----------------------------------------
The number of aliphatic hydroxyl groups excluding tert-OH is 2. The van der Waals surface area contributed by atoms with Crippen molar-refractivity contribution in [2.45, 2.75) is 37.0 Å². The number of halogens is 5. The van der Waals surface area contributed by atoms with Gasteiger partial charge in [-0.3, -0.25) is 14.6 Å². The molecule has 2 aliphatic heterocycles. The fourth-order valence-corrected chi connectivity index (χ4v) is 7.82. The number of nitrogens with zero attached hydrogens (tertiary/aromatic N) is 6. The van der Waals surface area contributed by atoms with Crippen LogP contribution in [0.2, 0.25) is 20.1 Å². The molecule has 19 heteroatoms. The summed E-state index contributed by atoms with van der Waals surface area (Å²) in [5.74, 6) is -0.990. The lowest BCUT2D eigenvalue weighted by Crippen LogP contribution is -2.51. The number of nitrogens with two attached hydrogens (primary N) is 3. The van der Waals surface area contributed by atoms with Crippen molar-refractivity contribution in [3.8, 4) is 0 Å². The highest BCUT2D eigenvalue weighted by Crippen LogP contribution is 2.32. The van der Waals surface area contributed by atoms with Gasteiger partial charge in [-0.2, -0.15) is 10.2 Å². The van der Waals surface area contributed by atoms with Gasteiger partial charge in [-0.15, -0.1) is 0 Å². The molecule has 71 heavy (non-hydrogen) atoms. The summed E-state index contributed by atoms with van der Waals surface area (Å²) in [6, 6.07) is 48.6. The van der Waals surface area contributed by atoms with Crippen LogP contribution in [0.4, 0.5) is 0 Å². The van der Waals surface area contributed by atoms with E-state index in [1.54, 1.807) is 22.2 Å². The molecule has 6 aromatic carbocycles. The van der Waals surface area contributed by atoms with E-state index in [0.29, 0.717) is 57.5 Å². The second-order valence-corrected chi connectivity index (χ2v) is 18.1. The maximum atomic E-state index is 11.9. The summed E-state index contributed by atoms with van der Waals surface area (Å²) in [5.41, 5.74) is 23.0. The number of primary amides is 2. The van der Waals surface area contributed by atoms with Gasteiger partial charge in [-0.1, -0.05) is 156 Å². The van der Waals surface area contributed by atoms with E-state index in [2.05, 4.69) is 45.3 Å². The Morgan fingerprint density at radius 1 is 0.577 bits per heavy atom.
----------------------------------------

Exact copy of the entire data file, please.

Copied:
The number of aliphatic hydroxyl groups excluding tert-OH is 2. The van der Waals surface area contributed by atoms with Crippen molar-refractivity contribution in [2.45, 2.75) is 37.0 Å². The number of halogens is 5. The van der Waals surface area contributed by atoms with Gasteiger partial charge in [-0.3, -0.25) is 14.6 Å². The molecule has 2 aliphatic heterocycles. The fourth-order valence-corrected chi connectivity index (χ4v) is 7.82. The number of nitrogens with zero attached hydrogens (tertiary/aromatic N) is 6. The van der Waals surface area contributed by atoms with Crippen LogP contribution in [0.2, 0.25) is 20.1 Å². The molecule has 19 heteroatoms. The summed E-state index contributed by atoms with van der Waals surface area (Å²) in [5.74, 6) is -0.990. The lowest BCUT2D eigenvalue weighted by Crippen LogP contribution is -2.51. The number of nitrogens with two attached hydrogens (primary N) is 3. The van der Waals surface area contributed by atoms with Crippen molar-refractivity contribution in [3.8, 4) is 0 Å². The highest BCUT2D eigenvalue weighted by Crippen LogP contribution is 2.32. The van der Waals surface area contributed by atoms with Gasteiger partial charge in [-0.2, -0.15) is 10.2 Å². The van der Waals surface area contributed by atoms with Gasteiger partial charge in [-0.15, -0.1) is 0 Å². The molecule has 71 heavy (non-hydrogen) atoms. The summed E-state index contributed by atoms with van der Waals surface area (Å²) in [6, 6.07) is 48.6. The van der Waals surface area contributed by atoms with Crippen LogP contribution in [0.4, 0.5) is 0 Å². The van der Waals surface area contributed by atoms with E-state index in [1.54, 1.807) is 22.2 Å². The molecule has 6 aromatic carbocycles. The van der Waals surface area contributed by atoms with E-state index in [0.29, 0.717) is 57.5 Å². The second-order valence-corrected chi connectivity index (χ2v) is 18.1. The maximum atomic E-state index is 11.9. The summed E-state index contributed by atoms with van der Waals surface area (Å²) in [5.41, 5.74) is 23.0. The number of primary amides is 2. The van der Waals surface area contributed by atoms with Gasteiger partial charge in [-0.1, -0.05) is 156 Å². The van der Waals surface area contributed by atoms with E-state index in [2.05, 4.69) is 45.3 Å². The Morgan fingerprint density at radius 1 is 0.577 bits per heavy atom.